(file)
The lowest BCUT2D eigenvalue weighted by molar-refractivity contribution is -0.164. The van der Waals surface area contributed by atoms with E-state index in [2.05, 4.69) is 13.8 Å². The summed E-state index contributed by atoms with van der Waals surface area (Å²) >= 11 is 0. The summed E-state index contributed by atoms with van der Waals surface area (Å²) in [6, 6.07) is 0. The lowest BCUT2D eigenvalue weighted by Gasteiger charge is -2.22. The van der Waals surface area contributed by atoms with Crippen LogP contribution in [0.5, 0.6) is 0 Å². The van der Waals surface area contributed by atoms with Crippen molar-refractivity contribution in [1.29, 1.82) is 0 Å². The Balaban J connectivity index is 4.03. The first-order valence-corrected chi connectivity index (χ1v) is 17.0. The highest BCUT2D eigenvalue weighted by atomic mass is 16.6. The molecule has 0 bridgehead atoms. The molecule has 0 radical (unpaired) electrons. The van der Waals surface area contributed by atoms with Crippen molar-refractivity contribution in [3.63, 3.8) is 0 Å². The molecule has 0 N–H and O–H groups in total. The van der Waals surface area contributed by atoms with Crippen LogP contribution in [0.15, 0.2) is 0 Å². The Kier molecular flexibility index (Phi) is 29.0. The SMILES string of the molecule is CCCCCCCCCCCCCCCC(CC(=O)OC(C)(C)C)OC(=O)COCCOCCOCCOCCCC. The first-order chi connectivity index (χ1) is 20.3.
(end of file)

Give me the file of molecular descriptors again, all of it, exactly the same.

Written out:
The lowest BCUT2D eigenvalue weighted by molar-refractivity contribution is -0.164. The van der Waals surface area contributed by atoms with E-state index in [2.05, 4.69) is 13.8 Å². The summed E-state index contributed by atoms with van der Waals surface area (Å²) >= 11 is 0. The summed E-state index contributed by atoms with van der Waals surface area (Å²) in [6, 6.07) is 0. The lowest BCUT2D eigenvalue weighted by Gasteiger charge is -2.22. The van der Waals surface area contributed by atoms with Crippen LogP contribution in [0.5, 0.6) is 0 Å². The van der Waals surface area contributed by atoms with Crippen molar-refractivity contribution in [1.29, 1.82) is 0 Å². The Balaban J connectivity index is 4.03. The first-order valence-corrected chi connectivity index (χ1v) is 17.0. The highest BCUT2D eigenvalue weighted by atomic mass is 16.6. The molecule has 0 bridgehead atoms. The molecule has 0 radical (unpaired) electrons. The van der Waals surface area contributed by atoms with Crippen molar-refractivity contribution in [3.63, 3.8) is 0 Å². The molecule has 0 N–H and O–H groups in total. The van der Waals surface area contributed by atoms with Crippen LogP contribution in [0.15, 0.2) is 0 Å². The Kier molecular flexibility index (Phi) is 29.0. The SMILES string of the molecule is CCCCCCCCCCCCCCCC(CC(=O)OC(C)(C)C)OC(=O)COCCOCCOCCOCCCC. The first-order chi connectivity index (χ1) is 20.3.